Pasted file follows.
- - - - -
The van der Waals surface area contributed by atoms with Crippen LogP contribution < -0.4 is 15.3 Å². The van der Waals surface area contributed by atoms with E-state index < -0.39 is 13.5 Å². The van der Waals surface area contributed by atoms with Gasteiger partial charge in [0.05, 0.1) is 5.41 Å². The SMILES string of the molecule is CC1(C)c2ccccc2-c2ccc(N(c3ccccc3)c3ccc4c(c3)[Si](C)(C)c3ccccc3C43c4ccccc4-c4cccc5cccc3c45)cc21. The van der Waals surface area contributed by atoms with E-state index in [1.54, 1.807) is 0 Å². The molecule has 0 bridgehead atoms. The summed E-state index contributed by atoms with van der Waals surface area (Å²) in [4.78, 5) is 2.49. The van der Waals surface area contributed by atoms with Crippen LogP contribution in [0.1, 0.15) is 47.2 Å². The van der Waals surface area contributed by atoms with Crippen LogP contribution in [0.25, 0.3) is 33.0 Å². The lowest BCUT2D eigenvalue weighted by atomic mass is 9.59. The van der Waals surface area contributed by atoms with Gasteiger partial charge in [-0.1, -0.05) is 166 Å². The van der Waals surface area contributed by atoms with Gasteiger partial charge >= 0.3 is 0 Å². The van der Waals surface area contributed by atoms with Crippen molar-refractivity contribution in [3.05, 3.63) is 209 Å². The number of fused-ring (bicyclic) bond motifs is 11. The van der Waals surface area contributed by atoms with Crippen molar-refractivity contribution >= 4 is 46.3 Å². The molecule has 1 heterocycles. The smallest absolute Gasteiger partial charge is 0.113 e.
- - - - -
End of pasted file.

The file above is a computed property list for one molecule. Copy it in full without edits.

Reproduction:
The van der Waals surface area contributed by atoms with Crippen LogP contribution < -0.4 is 15.3 Å². The van der Waals surface area contributed by atoms with E-state index < -0.39 is 13.5 Å². The van der Waals surface area contributed by atoms with Gasteiger partial charge in [0.05, 0.1) is 5.41 Å². The SMILES string of the molecule is CC1(C)c2ccccc2-c2ccc(N(c3ccccc3)c3ccc4c(c3)[Si](C)(C)c3ccccc3C43c4ccccc4-c4cccc5cccc3c45)cc21. The van der Waals surface area contributed by atoms with E-state index in [1.54, 1.807) is 0 Å². The molecule has 0 bridgehead atoms. The summed E-state index contributed by atoms with van der Waals surface area (Å²) in [4.78, 5) is 2.49. The van der Waals surface area contributed by atoms with Crippen LogP contribution in [0.1, 0.15) is 47.2 Å². The van der Waals surface area contributed by atoms with Crippen LogP contribution in [0.25, 0.3) is 33.0 Å². The lowest BCUT2D eigenvalue weighted by atomic mass is 9.59. The van der Waals surface area contributed by atoms with Gasteiger partial charge in [-0.1, -0.05) is 166 Å². The van der Waals surface area contributed by atoms with Gasteiger partial charge >= 0.3 is 0 Å². The van der Waals surface area contributed by atoms with Crippen molar-refractivity contribution in [3.05, 3.63) is 209 Å². The number of fused-ring (bicyclic) bond motifs is 11. The van der Waals surface area contributed by atoms with Crippen molar-refractivity contribution >= 4 is 46.3 Å². The molecule has 1 heterocycles. The smallest absolute Gasteiger partial charge is 0.113 e.